Need to find a bank? may prove a useful tool bankNeed to find a bank? You wouldn't be alone. These days, it seems that a considerable amount of people are mulling the idea of bolting their financial institution and finding a new one, though, according to several experts I spoke with, there's currently more mulling than moving going on.

If you're one of the few who might actually be serious about switching banks, you might want to check out, which hopes to be for banks what Google is for search engines. The site offers consumers easy access to information about banks and other financial institutions in order to help make smart banking decisions.
I recently toured the site with the help of one of the site's executives just to see what sort of information it offers and how helpful it is. Here's a quick rundown on just what you'll find there:

It's primarily a comparison site for banks.
It can't get simpler than this: Go to the site, click on the "Find Banks" link, type in your ZIP code, and you'll get a listing of all the banks in your area. One nice touch is that the site provides a picture of each bank via Google Street Maps, so you can immediately visualize where the bank is. Or, if you want to ditch the whole brick-and-mortar thing and only do online banking, you can search for Internet-only banks.

You can also search for banks that are the highest rated, although the site is new enough that the top-rated bank, Ally, only has 34 reviews, and many of the others on the list only have one. I have a feeling that in a year or two, this part of the site will be much more useful.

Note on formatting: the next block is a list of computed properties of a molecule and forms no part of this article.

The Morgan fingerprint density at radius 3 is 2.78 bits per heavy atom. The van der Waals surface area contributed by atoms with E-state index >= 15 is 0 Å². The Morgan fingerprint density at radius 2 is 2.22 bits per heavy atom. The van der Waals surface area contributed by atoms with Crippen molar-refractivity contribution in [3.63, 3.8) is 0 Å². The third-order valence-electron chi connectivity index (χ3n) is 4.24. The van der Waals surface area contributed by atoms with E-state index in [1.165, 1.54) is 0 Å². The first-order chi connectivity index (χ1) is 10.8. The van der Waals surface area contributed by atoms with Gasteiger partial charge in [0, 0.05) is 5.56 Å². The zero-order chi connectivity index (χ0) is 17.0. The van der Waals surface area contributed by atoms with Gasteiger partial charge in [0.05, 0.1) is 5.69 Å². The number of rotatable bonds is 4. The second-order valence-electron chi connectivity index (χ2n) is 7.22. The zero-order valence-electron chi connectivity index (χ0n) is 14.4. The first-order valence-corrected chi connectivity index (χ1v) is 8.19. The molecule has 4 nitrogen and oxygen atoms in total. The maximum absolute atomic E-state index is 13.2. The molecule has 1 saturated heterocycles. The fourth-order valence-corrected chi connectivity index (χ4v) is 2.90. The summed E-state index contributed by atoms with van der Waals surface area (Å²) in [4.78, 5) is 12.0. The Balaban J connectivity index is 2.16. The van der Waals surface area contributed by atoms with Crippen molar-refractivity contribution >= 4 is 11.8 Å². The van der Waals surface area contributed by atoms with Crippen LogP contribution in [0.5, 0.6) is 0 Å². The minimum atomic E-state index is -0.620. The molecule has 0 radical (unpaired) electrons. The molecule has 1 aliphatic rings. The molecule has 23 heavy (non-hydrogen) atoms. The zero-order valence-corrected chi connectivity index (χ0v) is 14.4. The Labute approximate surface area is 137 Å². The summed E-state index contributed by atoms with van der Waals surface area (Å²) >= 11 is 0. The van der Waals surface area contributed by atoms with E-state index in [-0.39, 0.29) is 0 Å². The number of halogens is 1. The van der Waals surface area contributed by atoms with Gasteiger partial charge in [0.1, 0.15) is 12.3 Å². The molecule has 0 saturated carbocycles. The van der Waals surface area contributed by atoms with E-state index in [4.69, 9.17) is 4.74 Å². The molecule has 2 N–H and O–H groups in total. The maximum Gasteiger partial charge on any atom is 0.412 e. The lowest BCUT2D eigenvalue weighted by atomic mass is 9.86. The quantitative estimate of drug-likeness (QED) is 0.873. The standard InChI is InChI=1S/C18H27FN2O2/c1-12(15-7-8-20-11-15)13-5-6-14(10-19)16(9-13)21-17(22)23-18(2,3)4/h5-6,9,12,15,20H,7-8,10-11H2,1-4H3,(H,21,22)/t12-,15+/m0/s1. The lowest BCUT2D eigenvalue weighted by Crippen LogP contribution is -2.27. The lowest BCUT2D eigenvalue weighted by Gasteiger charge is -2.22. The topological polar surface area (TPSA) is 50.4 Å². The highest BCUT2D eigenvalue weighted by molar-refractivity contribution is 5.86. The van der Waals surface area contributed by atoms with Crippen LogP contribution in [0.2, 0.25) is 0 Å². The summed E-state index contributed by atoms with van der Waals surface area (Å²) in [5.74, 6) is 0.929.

If you're more interested seeing how the products the banks offer are rated, you can search for information on rates for CDs, mortgages, credit cards and savings accounts.

The site also has a list of failed banks -- 16 so far for 2010 -- so if you're a bank junkie, or just worried about the state of the banking industry, that's worth checking out. Minnesota and Washington state so far have the most bank failures in 2010, but remember, we're just talking about 16 failed banks so far. There's also a list and a map of all the banks that failed in 2009.

If you're in the market for a new bank, the search section of the site isn't a bad place to start.

It also have banking news.
Interested in bank deals? Chase, I see, will be offering another one of its "here's $100 if you open up a free checking account with us" promotions. And M&T Bank has a deal where you can get up to $150.

There's also a lot of general interest banking articles, from a recent Valentine's Day story about the dangers of opening up an e-mail from a secret admirer to an article about credit card debt going down in general over the past six months.

It also has an iPhone app. Just in case you were wondering. launched in August 2008, and then just a month later, Lehman Brothers imploded, and the Great Recession fully kicked into gear.

As of this month, the site has a little more than 1,000 banks listed. With more than 8,000 FDIC-insured banks in the country, that's only about 13% of the total, but MyBankTracker is practically growing minute to minute. As Alex Matjanec, one of the site's founders, told me, "Every day, we're adding two to three banks. We're finding that a lot of banks that aren't on the list are calling us and asking, 'How can we get on here?'"

Having one source to search for banks is definitely a good idea. I remember how I found a bank after I'd graduated from college back in 1992. I had moved to Los Angeles and asked my new landlord, whom I'd known for about 20 minutes, what bank she used, and that's how I found a bank.

It's about time we had a way to quickly and easily do research on what bank we want to put our money in. After all, if we can Google the nearest pizza joint, we should be able to have a way to find the best financial institution for our cash.

Geoff Williams is a frequent contributor to WalletPop. He is also the co-author of the new book "Living Well with Bad Credit."
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